Last night speedrunner Tomatoangus flew through all of the main Fallout games in just over 2 hours and 16 minutes, and he pulled out all the stops to do so, including an actual prop to explain how to glitch through an elevator in Fallout 4.
While all of the Fallout games have a fascinating litany of bugs that can be exploited for speedrunning, Fallout 4 has some of the most interesting ones. There’s punch warping, where players can create a wormhole of sorts between locations by attacking at the right time during a VATs animation, as well as a way to stack multiple sets of armor in order to boost movement speed and endurance.
Waiting until his character was safely ensconced in a story scene, Tomatoangus, who recently added the “g” in handle to make it family friendly, pulled out a pair of orange solo cups glued to cardboard to help illustrate one of the game’s more convoluted glitches.
Early on, Fallout 4 sends the player down into a vault that’s connected to the surface by a long elevator shaft. Rather than take it back up on the way out, Tomatoangus explained that it’s actually possible to glitch out of bounds and have the game teleport you back to the top of the elevator shaft to exit the vault more quickly.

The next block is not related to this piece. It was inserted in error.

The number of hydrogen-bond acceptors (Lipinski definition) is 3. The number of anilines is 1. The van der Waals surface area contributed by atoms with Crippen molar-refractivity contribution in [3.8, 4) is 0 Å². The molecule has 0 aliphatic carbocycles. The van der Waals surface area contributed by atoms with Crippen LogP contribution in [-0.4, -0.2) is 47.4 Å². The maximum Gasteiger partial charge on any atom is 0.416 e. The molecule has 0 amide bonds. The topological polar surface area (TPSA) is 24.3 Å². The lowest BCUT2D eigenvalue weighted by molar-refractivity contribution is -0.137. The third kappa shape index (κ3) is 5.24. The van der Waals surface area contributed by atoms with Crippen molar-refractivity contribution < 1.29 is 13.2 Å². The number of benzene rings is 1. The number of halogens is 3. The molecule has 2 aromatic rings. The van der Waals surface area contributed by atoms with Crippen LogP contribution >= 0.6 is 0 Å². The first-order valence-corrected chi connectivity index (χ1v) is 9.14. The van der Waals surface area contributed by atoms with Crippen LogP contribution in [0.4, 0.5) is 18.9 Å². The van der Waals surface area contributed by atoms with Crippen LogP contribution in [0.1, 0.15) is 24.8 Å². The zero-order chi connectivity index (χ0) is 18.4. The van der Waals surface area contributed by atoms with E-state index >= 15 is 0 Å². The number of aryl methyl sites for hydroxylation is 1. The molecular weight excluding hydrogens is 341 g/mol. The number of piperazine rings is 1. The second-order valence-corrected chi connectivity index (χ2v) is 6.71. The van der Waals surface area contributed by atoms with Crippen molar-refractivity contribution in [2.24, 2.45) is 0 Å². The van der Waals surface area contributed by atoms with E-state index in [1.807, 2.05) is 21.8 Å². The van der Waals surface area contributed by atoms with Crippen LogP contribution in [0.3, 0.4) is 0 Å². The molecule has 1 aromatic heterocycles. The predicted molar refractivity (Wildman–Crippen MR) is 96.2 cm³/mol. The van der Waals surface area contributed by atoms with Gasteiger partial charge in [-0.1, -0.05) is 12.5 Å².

The top piece of cardboard represents the floor of the vault, while the corresponding solo cup represents the elevator shaft. The bottom piece of cardboard represents the out-of-bounds floor beneath the vault. (The bottom solo cup is just there for spacing.) If a player falls down onto the floor beneath, they respawn to the part of the in-bounds vault floor directly above them. In order to respawn above the elevator shaft, the player needs to go even farther out of bounds, outside the limit of the invisible area—the second piece of cardboard—as well. Falling through that second out-of-bounds area makes it easier to get directly under the vault elevator, where the player is then teleported to the loading zone at the top.
“That saves about 40 seconds,” Tomatoangus said to applause from the crowd at the end of his long-winded mini-seminar. “It takes much longer to explain than it does to save time.”